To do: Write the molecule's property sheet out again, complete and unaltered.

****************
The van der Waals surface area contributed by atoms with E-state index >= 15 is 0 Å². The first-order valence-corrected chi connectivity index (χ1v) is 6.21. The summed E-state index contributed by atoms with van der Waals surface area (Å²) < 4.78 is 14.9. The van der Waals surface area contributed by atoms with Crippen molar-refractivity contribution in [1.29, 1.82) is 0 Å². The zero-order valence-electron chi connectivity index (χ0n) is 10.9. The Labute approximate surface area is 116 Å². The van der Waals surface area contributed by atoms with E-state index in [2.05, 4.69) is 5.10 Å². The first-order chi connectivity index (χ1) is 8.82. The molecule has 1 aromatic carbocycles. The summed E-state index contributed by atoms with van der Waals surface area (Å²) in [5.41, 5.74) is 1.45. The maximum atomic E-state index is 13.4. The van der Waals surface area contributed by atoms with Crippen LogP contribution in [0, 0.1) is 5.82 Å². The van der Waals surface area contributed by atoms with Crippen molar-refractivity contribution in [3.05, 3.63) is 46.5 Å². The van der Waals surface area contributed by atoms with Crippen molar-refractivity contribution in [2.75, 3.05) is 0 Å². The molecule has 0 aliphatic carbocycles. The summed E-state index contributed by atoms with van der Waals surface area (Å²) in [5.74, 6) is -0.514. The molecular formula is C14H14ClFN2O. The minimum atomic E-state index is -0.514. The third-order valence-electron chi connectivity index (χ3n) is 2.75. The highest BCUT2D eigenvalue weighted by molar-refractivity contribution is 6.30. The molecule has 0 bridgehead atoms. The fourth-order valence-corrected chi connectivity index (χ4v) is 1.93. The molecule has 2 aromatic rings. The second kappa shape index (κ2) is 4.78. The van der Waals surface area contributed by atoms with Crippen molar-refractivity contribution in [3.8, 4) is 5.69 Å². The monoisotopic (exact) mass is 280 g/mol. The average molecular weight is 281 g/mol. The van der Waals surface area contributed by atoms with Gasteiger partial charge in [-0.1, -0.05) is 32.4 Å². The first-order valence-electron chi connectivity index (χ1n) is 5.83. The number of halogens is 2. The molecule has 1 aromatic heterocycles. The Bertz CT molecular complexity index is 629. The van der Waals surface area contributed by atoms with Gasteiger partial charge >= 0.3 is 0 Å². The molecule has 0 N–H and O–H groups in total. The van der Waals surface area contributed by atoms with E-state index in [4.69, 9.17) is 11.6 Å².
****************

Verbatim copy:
The van der Waals surface area contributed by atoms with E-state index >= 15 is 0 Å². The first-order valence-corrected chi connectivity index (χ1v) is 6.21. The summed E-state index contributed by atoms with van der Waals surface area (Å²) < 4.78 is 14.9. The van der Waals surface area contributed by atoms with Crippen molar-refractivity contribution in [1.29, 1.82) is 0 Å². The zero-order valence-electron chi connectivity index (χ0n) is 10.9. The Labute approximate surface area is 116 Å². The van der Waals surface area contributed by atoms with E-state index in [2.05, 4.69) is 5.10 Å². The first-order chi connectivity index (χ1) is 8.82. The molecule has 1 aromatic carbocycles. The summed E-state index contributed by atoms with van der Waals surface area (Å²) in [5.41, 5.74) is 1.45. The maximum atomic E-state index is 13.4. The van der Waals surface area contributed by atoms with Crippen LogP contribution in [0, 0.1) is 5.82 Å². The van der Waals surface area contributed by atoms with Crippen molar-refractivity contribution in [3.05, 3.63) is 46.5 Å². The van der Waals surface area contributed by atoms with Crippen molar-refractivity contribution in [2.75, 3.05) is 0 Å². The molecule has 0 aliphatic carbocycles. The summed E-state index contributed by atoms with van der Waals surface area (Å²) in [5.74, 6) is -0.514. The molecular formula is C14H14ClFN2O. The minimum atomic E-state index is -0.514. The third-order valence-electron chi connectivity index (χ3n) is 2.75. The highest BCUT2D eigenvalue weighted by molar-refractivity contribution is 6.30. The molecule has 0 bridgehead atoms. The fourth-order valence-corrected chi connectivity index (χ4v) is 1.93. The molecule has 2 aromatic rings. The second kappa shape index (κ2) is 4.78. The van der Waals surface area contributed by atoms with Crippen molar-refractivity contribution in [3.8, 4) is 5.69 Å². The monoisotopic (exact) mass is 280 g/mol. The average molecular weight is 281 g/mol. The van der Waals surface area contributed by atoms with Gasteiger partial charge in [-0.1, -0.05) is 32.4 Å². The first-order valence-electron chi connectivity index (χ1n) is 5.83. The number of halogens is 2. The molecule has 1 aromatic heterocycles. The Bertz CT molecular complexity index is 629. The van der Waals surface area contributed by atoms with Gasteiger partial charge >= 0.3 is 0 Å². The molecule has 0 N–H and O–H groups in total. The van der Waals surface area contributed by atoms with E-state index in [4.69, 9.17) is 11.6 Å².